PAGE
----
Boundaries help clinicians prevent overreach from clients, but there are times when a clinician is tempted to self-disclose. That in itself might risk crossing a boundary. How do you know when to share your own story to help a client?

Matthews suggests using a kind of litmus test when considering how much of yourself to bring into a session. Asking yourself these two questions can help clarify whether self-disclosure is warranted.

Who is this for—me or the client? “If you’re a parent and you had a horrible night with your teenager and your client has a similar story, that disclosure is probably more for you than for the client,” Matthews says. In this case, your experience can still inform your work and your empathy, but sharing your story isn’t necessary.

Will this information help my client? “When you see that a patient is struggling and you have a good therapeutic bond, meaning you’ve built rapport, you may use part of your story to help move the client along,” says Matthews. For example, if your client describes feeling judged or isolated, you might use an anecdote from your own life to help validate their feelings.

If you really want to self-disclose but are unsure how the client will react, Matthews offers a third option: finding other creative ways to connect. “You can self-disclose without self-disclosing,” she says. “You can use a story that has nothing to do with you, or use your story but change the content a little so that it’s not about you. Then you could say, ‘Here’s this story,’ and have them come up with their own discovery.”

When you do decide to self-disclose, Matthews suggests checking in with the client first to make sure it’s okay: “Reading the room is important, and getting permission is part of that.” Asking a simple question like “Is it okay if I tell you about my experience with a similar scenario?” can give the client agency in the decision.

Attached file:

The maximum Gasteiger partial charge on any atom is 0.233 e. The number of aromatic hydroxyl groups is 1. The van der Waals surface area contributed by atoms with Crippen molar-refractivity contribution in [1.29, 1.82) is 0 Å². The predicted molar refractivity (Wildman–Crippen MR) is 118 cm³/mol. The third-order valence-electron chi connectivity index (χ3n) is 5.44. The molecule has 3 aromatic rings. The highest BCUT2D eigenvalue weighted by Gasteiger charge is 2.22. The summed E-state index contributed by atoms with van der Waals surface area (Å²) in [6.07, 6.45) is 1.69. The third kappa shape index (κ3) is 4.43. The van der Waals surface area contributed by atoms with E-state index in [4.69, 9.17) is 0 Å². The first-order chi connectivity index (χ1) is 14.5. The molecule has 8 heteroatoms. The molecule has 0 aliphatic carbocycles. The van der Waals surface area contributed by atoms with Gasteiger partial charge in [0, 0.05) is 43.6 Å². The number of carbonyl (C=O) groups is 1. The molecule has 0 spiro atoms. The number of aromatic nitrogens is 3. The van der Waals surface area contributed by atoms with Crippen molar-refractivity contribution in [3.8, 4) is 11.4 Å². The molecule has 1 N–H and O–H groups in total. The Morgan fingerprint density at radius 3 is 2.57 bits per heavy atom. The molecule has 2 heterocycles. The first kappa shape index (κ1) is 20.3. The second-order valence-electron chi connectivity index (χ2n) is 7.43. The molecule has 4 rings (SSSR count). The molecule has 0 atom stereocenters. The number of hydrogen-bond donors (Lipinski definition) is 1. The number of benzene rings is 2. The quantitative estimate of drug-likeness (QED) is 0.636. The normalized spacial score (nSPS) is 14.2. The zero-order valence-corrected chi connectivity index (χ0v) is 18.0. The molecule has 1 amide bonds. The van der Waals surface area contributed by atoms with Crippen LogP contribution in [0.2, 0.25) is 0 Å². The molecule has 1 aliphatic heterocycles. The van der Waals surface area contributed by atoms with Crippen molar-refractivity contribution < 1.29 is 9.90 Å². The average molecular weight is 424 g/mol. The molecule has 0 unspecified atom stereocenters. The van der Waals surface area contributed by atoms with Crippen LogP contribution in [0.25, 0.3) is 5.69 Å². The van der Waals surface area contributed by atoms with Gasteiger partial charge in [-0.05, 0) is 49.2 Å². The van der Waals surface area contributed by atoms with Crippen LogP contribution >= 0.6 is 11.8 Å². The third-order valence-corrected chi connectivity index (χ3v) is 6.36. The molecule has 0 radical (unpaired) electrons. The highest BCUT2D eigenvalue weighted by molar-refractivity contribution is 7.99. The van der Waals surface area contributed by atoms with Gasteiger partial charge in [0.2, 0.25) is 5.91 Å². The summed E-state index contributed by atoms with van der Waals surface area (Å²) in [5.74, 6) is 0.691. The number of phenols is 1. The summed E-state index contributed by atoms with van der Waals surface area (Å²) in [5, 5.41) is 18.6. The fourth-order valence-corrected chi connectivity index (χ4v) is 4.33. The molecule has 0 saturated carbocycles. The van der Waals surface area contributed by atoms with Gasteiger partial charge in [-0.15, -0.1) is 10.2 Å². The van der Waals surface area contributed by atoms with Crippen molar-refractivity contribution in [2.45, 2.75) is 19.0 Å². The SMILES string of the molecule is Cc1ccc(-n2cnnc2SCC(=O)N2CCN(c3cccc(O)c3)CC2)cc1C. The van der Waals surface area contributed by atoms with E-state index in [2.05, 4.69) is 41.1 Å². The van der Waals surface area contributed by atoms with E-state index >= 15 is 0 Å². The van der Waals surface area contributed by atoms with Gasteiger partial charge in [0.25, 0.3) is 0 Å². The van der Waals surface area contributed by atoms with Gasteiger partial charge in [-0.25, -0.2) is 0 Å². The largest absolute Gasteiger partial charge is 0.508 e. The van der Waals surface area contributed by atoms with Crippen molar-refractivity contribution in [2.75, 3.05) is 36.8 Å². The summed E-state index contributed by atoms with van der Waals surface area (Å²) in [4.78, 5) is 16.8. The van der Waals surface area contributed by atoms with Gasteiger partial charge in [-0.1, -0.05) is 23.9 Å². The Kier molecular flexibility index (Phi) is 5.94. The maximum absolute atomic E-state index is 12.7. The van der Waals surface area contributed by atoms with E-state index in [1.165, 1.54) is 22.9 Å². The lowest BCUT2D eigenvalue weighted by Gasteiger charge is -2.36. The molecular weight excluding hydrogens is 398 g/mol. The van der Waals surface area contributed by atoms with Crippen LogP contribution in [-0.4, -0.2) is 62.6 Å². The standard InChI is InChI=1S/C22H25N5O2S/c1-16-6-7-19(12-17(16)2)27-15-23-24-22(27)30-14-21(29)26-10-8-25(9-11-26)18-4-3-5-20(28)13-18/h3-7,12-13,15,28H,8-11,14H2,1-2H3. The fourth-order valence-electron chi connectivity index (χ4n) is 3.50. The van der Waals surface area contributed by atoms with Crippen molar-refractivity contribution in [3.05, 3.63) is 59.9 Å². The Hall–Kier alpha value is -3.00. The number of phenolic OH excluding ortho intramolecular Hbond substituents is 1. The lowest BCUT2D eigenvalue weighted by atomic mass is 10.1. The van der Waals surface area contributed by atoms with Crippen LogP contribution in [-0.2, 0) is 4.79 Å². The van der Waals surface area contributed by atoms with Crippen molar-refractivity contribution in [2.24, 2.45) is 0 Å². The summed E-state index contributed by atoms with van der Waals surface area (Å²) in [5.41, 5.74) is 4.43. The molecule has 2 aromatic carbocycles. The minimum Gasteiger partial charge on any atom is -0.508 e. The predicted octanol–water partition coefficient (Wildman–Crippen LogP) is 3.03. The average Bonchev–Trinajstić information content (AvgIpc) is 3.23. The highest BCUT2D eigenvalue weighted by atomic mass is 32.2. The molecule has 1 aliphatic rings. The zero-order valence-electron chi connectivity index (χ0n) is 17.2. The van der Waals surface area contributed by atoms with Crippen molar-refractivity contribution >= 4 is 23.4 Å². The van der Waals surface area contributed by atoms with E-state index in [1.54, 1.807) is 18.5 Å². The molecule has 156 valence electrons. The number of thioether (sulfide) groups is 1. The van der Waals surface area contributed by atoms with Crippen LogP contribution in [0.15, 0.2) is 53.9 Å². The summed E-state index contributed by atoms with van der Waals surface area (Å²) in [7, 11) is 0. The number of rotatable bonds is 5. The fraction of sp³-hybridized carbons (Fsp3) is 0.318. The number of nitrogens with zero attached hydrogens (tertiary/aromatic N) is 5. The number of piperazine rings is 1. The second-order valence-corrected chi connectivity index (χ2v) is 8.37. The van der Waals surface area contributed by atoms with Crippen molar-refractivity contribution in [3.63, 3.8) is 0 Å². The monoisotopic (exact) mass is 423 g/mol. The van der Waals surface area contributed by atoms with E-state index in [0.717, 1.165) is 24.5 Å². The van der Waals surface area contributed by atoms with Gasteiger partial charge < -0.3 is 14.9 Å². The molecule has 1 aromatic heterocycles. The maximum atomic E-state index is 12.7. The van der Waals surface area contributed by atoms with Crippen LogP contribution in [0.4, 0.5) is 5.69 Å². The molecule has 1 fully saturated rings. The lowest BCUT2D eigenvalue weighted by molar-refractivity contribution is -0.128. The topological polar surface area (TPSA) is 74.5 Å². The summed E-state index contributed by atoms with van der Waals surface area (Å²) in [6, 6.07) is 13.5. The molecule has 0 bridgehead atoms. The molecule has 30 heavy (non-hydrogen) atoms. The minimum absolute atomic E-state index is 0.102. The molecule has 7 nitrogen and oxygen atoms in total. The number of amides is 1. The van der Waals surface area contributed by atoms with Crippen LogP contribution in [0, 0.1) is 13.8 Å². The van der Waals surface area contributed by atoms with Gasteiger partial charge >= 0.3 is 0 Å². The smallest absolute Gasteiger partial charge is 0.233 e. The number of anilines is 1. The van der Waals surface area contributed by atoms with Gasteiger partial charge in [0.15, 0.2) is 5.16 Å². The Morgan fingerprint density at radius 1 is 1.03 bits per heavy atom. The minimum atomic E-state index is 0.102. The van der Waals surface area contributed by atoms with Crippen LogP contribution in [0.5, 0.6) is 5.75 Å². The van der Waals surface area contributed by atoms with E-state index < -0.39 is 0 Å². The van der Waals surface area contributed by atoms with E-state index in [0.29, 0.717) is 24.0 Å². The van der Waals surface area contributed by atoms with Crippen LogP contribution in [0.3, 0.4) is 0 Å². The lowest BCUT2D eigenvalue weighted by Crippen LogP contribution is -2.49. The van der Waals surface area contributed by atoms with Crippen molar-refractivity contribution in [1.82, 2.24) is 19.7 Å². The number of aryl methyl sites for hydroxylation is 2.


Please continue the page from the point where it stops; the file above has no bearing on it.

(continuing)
Boundaries can prevent burnout

Matthews notes that clinicians often worry they’re not reaching enough people, so they take on too many clients, which can contribute to burnout. Boundaries are necessary and healthy in this situation as well.

“The key is knowing your sweet spot and understanding you need to take care of yourself and your body,” says Matthews. Checking on your own physical and emotional health—and recognizing the trauma you’re helping others carry—takes time, and it’s important to carve that out for yourself.

“You need to know that you are valued,” Matthews says. “What you’re doing is enough, and you don’t need to do more.”

About the author

Amye Archer, MFA, is a senior writer at She is the author of “Fat Girl, Skinny” and the coeditor of “If I Don’t Make It, I Love You: Survivors in the Aftermath of School Shootings,” and her work has appeared in Creative Nonfiction magazine, Longreads, Brevity, and more. Her podcast, “Gen X, This Is Why,” reexamines media from the ’70s and ’80s. She holds a Master of Fine Arts in creative nonfiction and lives with her husband, twin daughters, and various pets in Pennsylvania.